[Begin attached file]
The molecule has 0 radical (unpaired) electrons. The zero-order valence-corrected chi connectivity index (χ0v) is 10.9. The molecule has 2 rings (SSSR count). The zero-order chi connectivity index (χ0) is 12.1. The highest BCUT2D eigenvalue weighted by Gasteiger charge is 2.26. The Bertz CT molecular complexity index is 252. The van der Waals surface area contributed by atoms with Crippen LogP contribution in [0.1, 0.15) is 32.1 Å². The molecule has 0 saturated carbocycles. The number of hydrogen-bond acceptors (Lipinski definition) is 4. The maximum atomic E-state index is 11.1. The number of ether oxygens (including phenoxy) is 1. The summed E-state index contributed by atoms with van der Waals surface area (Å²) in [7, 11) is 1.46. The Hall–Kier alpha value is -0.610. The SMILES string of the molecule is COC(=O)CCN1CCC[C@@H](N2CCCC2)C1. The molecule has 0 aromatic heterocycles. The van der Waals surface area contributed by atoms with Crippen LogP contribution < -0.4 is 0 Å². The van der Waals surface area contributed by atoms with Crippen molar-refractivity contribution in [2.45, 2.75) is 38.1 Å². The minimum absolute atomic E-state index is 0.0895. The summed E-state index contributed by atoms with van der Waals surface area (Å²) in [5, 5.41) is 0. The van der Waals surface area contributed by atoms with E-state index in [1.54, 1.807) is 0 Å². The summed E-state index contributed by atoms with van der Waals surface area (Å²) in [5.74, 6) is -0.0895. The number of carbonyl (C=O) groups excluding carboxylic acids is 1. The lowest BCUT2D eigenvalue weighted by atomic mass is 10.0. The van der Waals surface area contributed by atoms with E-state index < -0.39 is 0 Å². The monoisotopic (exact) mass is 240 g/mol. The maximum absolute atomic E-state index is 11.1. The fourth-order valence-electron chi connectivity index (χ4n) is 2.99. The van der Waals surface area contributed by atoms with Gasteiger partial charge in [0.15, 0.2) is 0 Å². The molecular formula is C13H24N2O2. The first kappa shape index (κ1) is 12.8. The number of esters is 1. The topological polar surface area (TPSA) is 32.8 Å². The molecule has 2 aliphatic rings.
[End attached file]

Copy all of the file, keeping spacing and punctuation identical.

The molecule has 0 radical (unpaired) electrons. The zero-order valence-corrected chi connectivity index (χ0v) is 10.9. The molecule has 2 rings (SSSR count). The zero-order chi connectivity index (χ0) is 12.1. The highest BCUT2D eigenvalue weighted by Gasteiger charge is 2.26. The Bertz CT molecular complexity index is 252. The van der Waals surface area contributed by atoms with Crippen LogP contribution in [0.1, 0.15) is 32.1 Å². The molecule has 0 saturated carbocycles. The number of hydrogen-bond acceptors (Lipinski definition) is 4. The maximum atomic E-state index is 11.1. The number of ether oxygens (including phenoxy) is 1. The summed E-state index contributed by atoms with van der Waals surface area (Å²) in [7, 11) is 1.46. The Hall–Kier alpha value is -0.610. The SMILES string of the molecule is COC(=O)CCN1CCC[C@@H](N2CCCC2)C1. The molecule has 0 aromatic heterocycles. The van der Waals surface area contributed by atoms with Crippen LogP contribution < -0.4 is 0 Å². The van der Waals surface area contributed by atoms with Crippen molar-refractivity contribution in [2.45, 2.75) is 38.1 Å². The minimum absolute atomic E-state index is 0.0895. The summed E-state index contributed by atoms with van der Waals surface area (Å²) in [5, 5.41) is 0. The van der Waals surface area contributed by atoms with E-state index in [1.54, 1.807) is 0 Å². The summed E-state index contributed by atoms with van der Waals surface area (Å²) in [5.74, 6) is -0.0895. The number of carbonyl (C=O) groups excluding carboxylic acids is 1. The lowest BCUT2D eigenvalue weighted by atomic mass is 10.0. The van der Waals surface area contributed by atoms with E-state index < -0.39 is 0 Å². The monoisotopic (exact) mass is 240 g/mol. The maximum absolute atomic E-state index is 11.1. The fourth-order valence-electron chi connectivity index (χ4n) is 2.99. The van der Waals surface area contributed by atoms with Gasteiger partial charge in [0.15, 0.2) is 0 Å². The molecular formula is C13H24N2O2. The first kappa shape index (κ1) is 12.8. The number of esters is 1. The topological polar surface area (TPSA) is 32.8 Å². The molecule has 2 aliphatic rings.